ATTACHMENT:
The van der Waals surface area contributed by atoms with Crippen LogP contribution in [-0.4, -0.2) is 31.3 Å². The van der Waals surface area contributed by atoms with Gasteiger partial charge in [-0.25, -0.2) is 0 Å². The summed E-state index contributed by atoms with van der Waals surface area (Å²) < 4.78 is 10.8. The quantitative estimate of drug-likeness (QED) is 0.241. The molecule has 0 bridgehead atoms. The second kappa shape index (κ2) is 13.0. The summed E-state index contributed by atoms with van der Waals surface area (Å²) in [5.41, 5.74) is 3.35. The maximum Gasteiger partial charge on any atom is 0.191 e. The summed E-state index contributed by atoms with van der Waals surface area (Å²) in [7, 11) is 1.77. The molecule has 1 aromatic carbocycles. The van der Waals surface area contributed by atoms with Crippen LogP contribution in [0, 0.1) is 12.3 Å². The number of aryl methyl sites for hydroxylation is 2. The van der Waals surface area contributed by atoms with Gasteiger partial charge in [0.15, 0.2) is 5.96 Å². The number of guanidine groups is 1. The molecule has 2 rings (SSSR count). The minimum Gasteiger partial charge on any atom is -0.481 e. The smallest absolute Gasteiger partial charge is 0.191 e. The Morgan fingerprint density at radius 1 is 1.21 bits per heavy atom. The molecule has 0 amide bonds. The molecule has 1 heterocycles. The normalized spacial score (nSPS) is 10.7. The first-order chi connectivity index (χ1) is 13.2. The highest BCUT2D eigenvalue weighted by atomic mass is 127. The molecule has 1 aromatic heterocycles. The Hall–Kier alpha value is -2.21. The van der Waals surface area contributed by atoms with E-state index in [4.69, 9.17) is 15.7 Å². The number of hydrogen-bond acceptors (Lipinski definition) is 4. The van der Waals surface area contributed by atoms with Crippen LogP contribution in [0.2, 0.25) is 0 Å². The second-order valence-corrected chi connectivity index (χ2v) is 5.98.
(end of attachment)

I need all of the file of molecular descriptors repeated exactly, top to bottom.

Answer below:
The van der Waals surface area contributed by atoms with Crippen LogP contribution in [-0.4, -0.2) is 31.3 Å². The van der Waals surface area contributed by atoms with Gasteiger partial charge in [-0.25, -0.2) is 0 Å². The summed E-state index contributed by atoms with van der Waals surface area (Å²) < 4.78 is 10.8. The quantitative estimate of drug-likeness (QED) is 0.241. The molecule has 0 bridgehead atoms. The second kappa shape index (κ2) is 13.0. The summed E-state index contributed by atoms with van der Waals surface area (Å²) in [5.41, 5.74) is 3.35. The maximum Gasteiger partial charge on any atom is 0.191 e. The summed E-state index contributed by atoms with van der Waals surface area (Å²) in [7, 11) is 1.77. The molecule has 1 aromatic carbocycles. The van der Waals surface area contributed by atoms with Crippen LogP contribution in [0, 0.1) is 12.3 Å². The number of aryl methyl sites for hydroxylation is 2. The van der Waals surface area contributed by atoms with Gasteiger partial charge in [0.15, 0.2) is 5.96 Å². The number of guanidine groups is 1. The molecule has 2 rings (SSSR count). The minimum Gasteiger partial charge on any atom is -0.481 e. The smallest absolute Gasteiger partial charge is 0.191 e. The Morgan fingerprint density at radius 1 is 1.21 bits per heavy atom. The molecule has 0 amide bonds. The molecule has 1 heterocycles. The normalized spacial score (nSPS) is 10.7. The first-order chi connectivity index (χ1) is 13.2. The highest BCUT2D eigenvalue weighted by atomic mass is 127. The molecule has 1 aromatic heterocycles. The Hall–Kier alpha value is -2.21. The van der Waals surface area contributed by atoms with E-state index in [4.69, 9.17) is 15.7 Å². The number of hydrogen-bond acceptors (Lipinski definition) is 4. The van der Waals surface area contributed by atoms with Crippen LogP contribution in [0.2, 0.25) is 0 Å². The second-order valence-corrected chi connectivity index (χ2v) is 5.98.